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Int J Clin Exp Pathol. 2010 Mar 25;3(7):681-90.

Skeletal muscle-derived stem cells differentiate into hepatocyte-like cells and aid in liver regeneration.

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The Laboratory of Molecular Pathology, Stem Cell Research Center, Children's Hospital of UPMC, University of Pittsburgh, Pittsburgh, PA 15219, USA.


The liver is unique for its ability to regenerate after injury, however, critical injuries or disease cause it to lose this quality. Stem cells have been explored as a possibility to restore the function of seriously damaged livers, based on their self-renewability and multiple differentiation capacity. These experiments examine the ability of muscle derived stem cells (MDSCs) to differentiate into hepatocyte-like cells in vitro and acquire functional liver attributes for repairing damaged livers. In vitro experiments were performed using MDSCs from postnatal mice and mouse hepatocyte cell lines. Our data revealed that MDSCs differentiated into hepatocyte-like cells and expressed liver cell markers, albumin, hepatocyte nuclear factor 4 α, and alpha feto-protein, both at the RNA and protein level. Additionally, in vivo studies showed successful engraftment of MDSCs into hepatectomized mouse livers of mice. These results provide evidence suggesting that MDSCs have the capacity to differentiate into liver cell-like cells and may serve as potential candidates to aid in liver regeneration.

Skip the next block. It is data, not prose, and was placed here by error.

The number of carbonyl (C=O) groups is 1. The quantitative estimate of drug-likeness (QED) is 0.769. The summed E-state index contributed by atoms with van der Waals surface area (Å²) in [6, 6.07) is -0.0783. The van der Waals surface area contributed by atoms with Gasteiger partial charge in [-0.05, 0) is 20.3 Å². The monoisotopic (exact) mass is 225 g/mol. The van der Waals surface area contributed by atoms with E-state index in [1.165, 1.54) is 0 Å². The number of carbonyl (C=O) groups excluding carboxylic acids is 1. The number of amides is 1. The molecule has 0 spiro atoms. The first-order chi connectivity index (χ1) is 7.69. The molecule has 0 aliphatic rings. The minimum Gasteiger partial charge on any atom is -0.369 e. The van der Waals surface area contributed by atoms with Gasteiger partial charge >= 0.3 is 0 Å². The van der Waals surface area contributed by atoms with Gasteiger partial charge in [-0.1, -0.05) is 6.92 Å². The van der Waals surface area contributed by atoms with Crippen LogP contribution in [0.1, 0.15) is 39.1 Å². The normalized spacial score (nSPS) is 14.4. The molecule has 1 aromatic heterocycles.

Differentiation; Hepatectomy; Liver; Muscle Derived Stem Cells

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